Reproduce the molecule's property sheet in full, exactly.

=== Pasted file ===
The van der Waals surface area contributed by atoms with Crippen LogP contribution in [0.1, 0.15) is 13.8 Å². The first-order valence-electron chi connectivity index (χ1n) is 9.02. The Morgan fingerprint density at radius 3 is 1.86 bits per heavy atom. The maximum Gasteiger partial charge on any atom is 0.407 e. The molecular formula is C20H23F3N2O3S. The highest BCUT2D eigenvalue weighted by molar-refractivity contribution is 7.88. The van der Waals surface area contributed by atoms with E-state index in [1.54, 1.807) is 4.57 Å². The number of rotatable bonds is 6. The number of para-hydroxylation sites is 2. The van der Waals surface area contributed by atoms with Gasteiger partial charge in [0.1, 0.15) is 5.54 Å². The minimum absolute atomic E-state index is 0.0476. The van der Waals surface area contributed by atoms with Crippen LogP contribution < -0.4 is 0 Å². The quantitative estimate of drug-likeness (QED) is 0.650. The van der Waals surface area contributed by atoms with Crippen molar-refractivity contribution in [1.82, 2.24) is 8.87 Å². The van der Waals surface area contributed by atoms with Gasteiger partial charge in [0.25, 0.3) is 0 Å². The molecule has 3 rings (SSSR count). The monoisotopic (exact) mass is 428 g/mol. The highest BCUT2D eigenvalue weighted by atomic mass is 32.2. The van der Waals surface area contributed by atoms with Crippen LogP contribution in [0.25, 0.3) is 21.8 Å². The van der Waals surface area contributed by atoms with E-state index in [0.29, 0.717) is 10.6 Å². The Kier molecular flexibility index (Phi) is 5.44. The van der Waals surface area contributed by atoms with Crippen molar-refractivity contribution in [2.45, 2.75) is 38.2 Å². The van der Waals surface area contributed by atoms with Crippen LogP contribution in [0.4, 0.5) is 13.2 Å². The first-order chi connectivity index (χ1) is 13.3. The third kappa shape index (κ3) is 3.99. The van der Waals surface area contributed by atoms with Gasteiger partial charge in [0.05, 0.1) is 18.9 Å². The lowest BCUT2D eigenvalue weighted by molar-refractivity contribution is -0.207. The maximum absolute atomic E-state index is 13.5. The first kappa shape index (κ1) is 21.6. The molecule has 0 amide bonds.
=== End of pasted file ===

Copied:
The van der Waals surface area contributed by atoms with Crippen LogP contribution in [0.1, 0.15) is 13.8 Å². The first-order valence-electron chi connectivity index (χ1n) is 9.02. The Morgan fingerprint density at radius 3 is 1.86 bits per heavy atom. The maximum Gasteiger partial charge on any atom is 0.407 e. The molecular formula is C20H23F3N2O3S. The highest BCUT2D eigenvalue weighted by molar-refractivity contribution is 7.88. The van der Waals surface area contributed by atoms with E-state index in [1.54, 1.807) is 4.57 Å². The number of rotatable bonds is 6. The number of para-hydroxylation sites is 2. The van der Waals surface area contributed by atoms with Gasteiger partial charge in [0.1, 0.15) is 5.54 Å². The minimum absolute atomic E-state index is 0.0476. The van der Waals surface area contributed by atoms with Crippen LogP contribution < -0.4 is 0 Å². The quantitative estimate of drug-likeness (QED) is 0.650. The van der Waals surface area contributed by atoms with Crippen molar-refractivity contribution in [1.82, 2.24) is 8.87 Å². The van der Waals surface area contributed by atoms with Gasteiger partial charge in [0.25, 0.3) is 0 Å². The molecule has 3 rings (SSSR count). The monoisotopic (exact) mass is 428 g/mol. The highest BCUT2D eigenvalue weighted by atomic mass is 32.2. The van der Waals surface area contributed by atoms with Crippen LogP contribution in [0.25, 0.3) is 21.8 Å². The van der Waals surface area contributed by atoms with E-state index in [0.29, 0.717) is 10.6 Å². The Kier molecular flexibility index (Phi) is 5.44. The van der Waals surface area contributed by atoms with Crippen molar-refractivity contribution in [2.45, 2.75) is 38.2 Å². The van der Waals surface area contributed by atoms with Crippen LogP contribution in [0.4, 0.5) is 13.2 Å². The first-order chi connectivity index (χ1) is 13.3. The third kappa shape index (κ3) is 3.99. The van der Waals surface area contributed by atoms with Gasteiger partial charge in [0.05, 0.1) is 18.9 Å². The lowest BCUT2D eigenvalue weighted by molar-refractivity contribution is -0.207. The maximum absolute atomic E-state index is 13.5. The first kappa shape index (κ1) is 21.6. The molecule has 0 amide bonds.